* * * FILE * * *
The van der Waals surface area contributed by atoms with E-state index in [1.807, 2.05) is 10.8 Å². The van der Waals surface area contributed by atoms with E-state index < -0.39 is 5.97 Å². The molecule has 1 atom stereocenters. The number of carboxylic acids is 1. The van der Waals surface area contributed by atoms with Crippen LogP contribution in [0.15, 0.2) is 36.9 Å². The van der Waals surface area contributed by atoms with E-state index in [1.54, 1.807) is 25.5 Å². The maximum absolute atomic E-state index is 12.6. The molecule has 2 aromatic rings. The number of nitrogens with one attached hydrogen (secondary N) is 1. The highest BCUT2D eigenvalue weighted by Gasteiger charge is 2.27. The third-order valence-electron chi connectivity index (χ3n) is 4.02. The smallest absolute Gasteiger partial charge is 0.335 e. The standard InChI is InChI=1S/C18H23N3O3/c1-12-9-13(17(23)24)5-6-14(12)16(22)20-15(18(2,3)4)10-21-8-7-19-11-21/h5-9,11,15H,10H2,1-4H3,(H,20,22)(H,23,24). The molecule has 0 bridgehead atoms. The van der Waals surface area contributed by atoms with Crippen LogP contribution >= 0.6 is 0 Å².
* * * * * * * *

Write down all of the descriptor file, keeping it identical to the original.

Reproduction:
The van der Waals surface area contributed by atoms with E-state index in [1.807, 2.05) is 10.8 Å². The van der Waals surface area contributed by atoms with E-state index < -0.39 is 5.97 Å². The molecule has 1 atom stereocenters. The number of carboxylic acids is 1. The van der Waals surface area contributed by atoms with Crippen LogP contribution in [0.15, 0.2) is 36.9 Å². The van der Waals surface area contributed by atoms with E-state index in [1.54, 1.807) is 25.5 Å². The maximum absolute atomic E-state index is 12.6. The molecule has 2 aromatic rings. The number of nitrogens with one attached hydrogen (secondary N) is 1. The highest BCUT2D eigenvalue weighted by Gasteiger charge is 2.27. The third-order valence-electron chi connectivity index (χ3n) is 4.02. The smallest absolute Gasteiger partial charge is 0.335 e. The standard InChI is InChI=1S/C18H23N3O3/c1-12-9-13(17(23)24)5-6-14(12)16(22)20-15(18(2,3)4)10-21-8-7-19-11-21/h5-9,11,15H,10H2,1-4H3,(H,20,22)(H,23,24). The molecule has 0 bridgehead atoms. The van der Waals surface area contributed by atoms with Crippen LogP contribution >= 0.6 is 0 Å².